Poverty, violence hinder progress for many women, girls, says nuncio


in many parts of the world force women and girls to bear the burden of carrying
out everyday chores for their families and communities, keeping many of them
from getting even a basic education, the Vatican’s U.N. nuncio said Oct. 6.

Females are often the victims of
sexual and other violence, which prevents them from improving life for
themselves and their families, said Archbishop Bernardito Auza, the Vatican’s
permanent observer to the United Nations. Migrant women and girls are
particularly vulnerable to these situations, he added.

He addressed the issue of women’s
advancement during a session at the United Nations of the Third
Committee, which focuses on social, humanitarian and cultural issues.

“Young women in rural areas are
disproportionately involved in unpaid domestic work and especially bear the
greatest burden when access to clean water and sanitation is not readily
available,” Archbishop Auza said. “They are forced to spend considerable time
and effort collecting water for the community, and in doing so, their access to
basic education is often thwarted, not to mention that, in many isolated
places, they are also exposed to risks of violence.”

Failure to achieve “that basic
human right” of universal access to safe drinkable water “can undermine other
human rights, as it is a prerequisite for their realization,” he said.

Pope Francis in his encyclical “Laudato
Si'” points to “the abandonment and neglect ‘ experienced by some rural
populations which lack access to essential services,” Archbishop Auza said,
quoting the document. In many areas, the pope noted, “some workers are reduced
to conditions of servitude, without rights or even the hope of a more dignified

Women and girls often bear “the
heaviest burden from these deprivations,” the archbishop said.

Regarding education, “significant
progress has been made toward parity between boys and girls from families of
relative wealth or decent economic standing,” the archbishop said, but women
and girls who live in poverty lack schooling, literacy skills and opportunities
for adult education.

Adolescent girls “are at the
greatest risk of exclusion from education due to social and economic hardships,”
Archbishop Auza said. “Whenever young women and girls do not have access to
education, they are hindered from becoming dignified agents of their own

To change this reality, the “basic
material needs of every school-age girl living in rural areas must be
addressed,” Archbishop Auza said. One initiative that has “proven efficient,” he
said, is providing school meals to reduce girls’ absenteeism. Such efforts should
be encouraged “to guarantee access to education to each and every girl,” he

A current partnership between
local farmers, including women, and the World Food Program of the United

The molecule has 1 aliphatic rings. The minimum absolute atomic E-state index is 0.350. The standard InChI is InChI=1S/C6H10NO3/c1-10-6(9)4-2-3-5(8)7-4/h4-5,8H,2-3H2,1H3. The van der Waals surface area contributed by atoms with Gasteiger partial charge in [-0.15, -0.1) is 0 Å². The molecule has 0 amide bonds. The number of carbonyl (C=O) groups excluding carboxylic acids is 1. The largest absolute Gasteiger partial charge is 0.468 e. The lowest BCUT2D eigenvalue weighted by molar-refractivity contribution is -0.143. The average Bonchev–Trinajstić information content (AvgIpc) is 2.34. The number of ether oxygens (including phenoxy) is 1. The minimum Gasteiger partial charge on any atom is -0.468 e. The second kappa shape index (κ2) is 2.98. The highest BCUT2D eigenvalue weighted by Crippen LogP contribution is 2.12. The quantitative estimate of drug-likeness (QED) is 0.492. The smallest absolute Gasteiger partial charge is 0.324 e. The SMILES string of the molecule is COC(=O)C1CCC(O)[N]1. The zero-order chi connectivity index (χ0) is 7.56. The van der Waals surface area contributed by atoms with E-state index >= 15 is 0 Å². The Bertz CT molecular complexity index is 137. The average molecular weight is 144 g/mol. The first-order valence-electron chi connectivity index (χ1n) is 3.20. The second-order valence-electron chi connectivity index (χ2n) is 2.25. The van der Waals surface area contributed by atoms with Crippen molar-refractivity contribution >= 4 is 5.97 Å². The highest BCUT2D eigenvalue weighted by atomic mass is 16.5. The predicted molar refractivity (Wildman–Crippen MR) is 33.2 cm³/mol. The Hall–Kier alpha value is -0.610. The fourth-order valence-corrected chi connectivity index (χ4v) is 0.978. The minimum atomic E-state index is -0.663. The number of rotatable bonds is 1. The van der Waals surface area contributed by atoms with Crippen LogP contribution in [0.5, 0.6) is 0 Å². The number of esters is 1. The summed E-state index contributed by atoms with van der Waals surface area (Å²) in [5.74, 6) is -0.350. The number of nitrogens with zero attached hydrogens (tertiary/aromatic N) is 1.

Nations to provide “homegrown school meals” in 37 countries is “a hopeful
example,” Archbishop Auza said. The effort “attends to the needs of girls and
boys, fosters education and increases market access for women, all at the same
time,” he said.

Based in Rome, the World Food Program
is the world’s largest humanitarian organization addressing hunger and
promoting food security. It provides food aid to an average of 80 million
people in 76 countries each year.

Addressing the violence women
and girls face, Archbishop Auza again quoted Pope Francis in saying that
eliminating violence is impossible “until exclusion and inequality in society
and between peoples are reversed.”

“Through poverty and exclusion,
adolescent girls, especially those in rural areas, also experience heightened
vulnerability to sexual exploitation, child marriage and other unacceptable
forms of violence,” the archbishop said. “The horrifying prevalence of violence
against women, thus, remains a salient and sad example of the deep connection
between economic exclusion and violence.”

Archbishop Auza also discussed
the current global migration crisis and its effect on migrant women and girls
in particular, reminding the global community it has a responsibility “to
welcome, to protect, to promote and to integrate” migrants and refugees.

“Millions of women and girls are
fleeing violent conflicts or extreme poverty only to find themselves exploited
by traffickers and manipulators along perilous routes and even in host
communities,” the archbishop said.

The Vatican’s U.N. delegation,
he said, “strongly supports the international community in its efforts to raise
awareness and take concrete steps to prevent the abhorrent phenomenon of
violence perpetrated against migrant women and girls.”

“Women often heroically defend
and protect their families, sacrificing much to achieve a better life for
themselves and their children,” Archbishop Auza said. “They deserve to be
assisted and supported in order to realize their legitimate aspirations to a
better life for themselves and for their loved ones.”

He said the Vatican “remains
strongly committed” to endeavors aimed “at truly protecting women’s dignity,
while promoting their integral development and advancement within the family
and society.”

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